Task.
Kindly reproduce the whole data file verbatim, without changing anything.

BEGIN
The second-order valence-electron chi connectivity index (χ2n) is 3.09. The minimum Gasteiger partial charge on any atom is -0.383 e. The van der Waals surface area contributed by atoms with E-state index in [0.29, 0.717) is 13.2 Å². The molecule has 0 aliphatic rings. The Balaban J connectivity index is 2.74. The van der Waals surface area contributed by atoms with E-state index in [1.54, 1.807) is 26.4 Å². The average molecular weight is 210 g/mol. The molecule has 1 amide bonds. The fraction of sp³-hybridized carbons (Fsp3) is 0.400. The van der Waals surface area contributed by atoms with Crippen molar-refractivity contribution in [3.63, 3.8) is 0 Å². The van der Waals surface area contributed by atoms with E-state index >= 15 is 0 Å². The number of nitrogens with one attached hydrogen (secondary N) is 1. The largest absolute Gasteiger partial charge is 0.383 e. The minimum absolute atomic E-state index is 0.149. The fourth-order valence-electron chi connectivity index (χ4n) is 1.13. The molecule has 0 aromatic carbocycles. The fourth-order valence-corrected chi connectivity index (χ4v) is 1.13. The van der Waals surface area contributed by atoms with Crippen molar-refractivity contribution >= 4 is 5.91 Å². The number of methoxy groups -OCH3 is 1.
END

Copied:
The second-order valence-electron chi connectivity index (χ2n) is 3.09. The minimum Gasteiger partial charge on any atom is -0.383 e. The van der Waals surface area contributed by atoms with E-state index in [0.29, 0.717) is 13.2 Å². The molecule has 0 aliphatic rings. The Balaban J connectivity index is 2.74. The van der Waals surface area contributed by atoms with E-state index in [1.54, 1.807) is 26.4 Å². The average molecular weight is 210 g/mol. The molecule has 1 amide bonds. The fraction of sp³-hybridized carbons (Fsp3) is 0.400. The van der Waals surface area contributed by atoms with Crippen molar-refractivity contribution in [3.63, 3.8) is 0 Å². The van der Waals surface area contributed by atoms with E-state index >= 15 is 0 Å². The number of nitrogens with one attached hydrogen (secondary N) is 1. The largest absolute Gasteiger partial charge is 0.383 e. The minimum absolute atomic E-state index is 0.149. The fourth-order valence-electron chi connectivity index (χ4n) is 1.13. The molecule has 0 aromatic carbocycles. The fourth-order valence-corrected chi connectivity index (χ4v) is 1.13. The van der Waals surface area contributed by atoms with Crippen molar-refractivity contribution >= 4 is 5.91 Å². The number of methoxy groups -OCH3 is 1.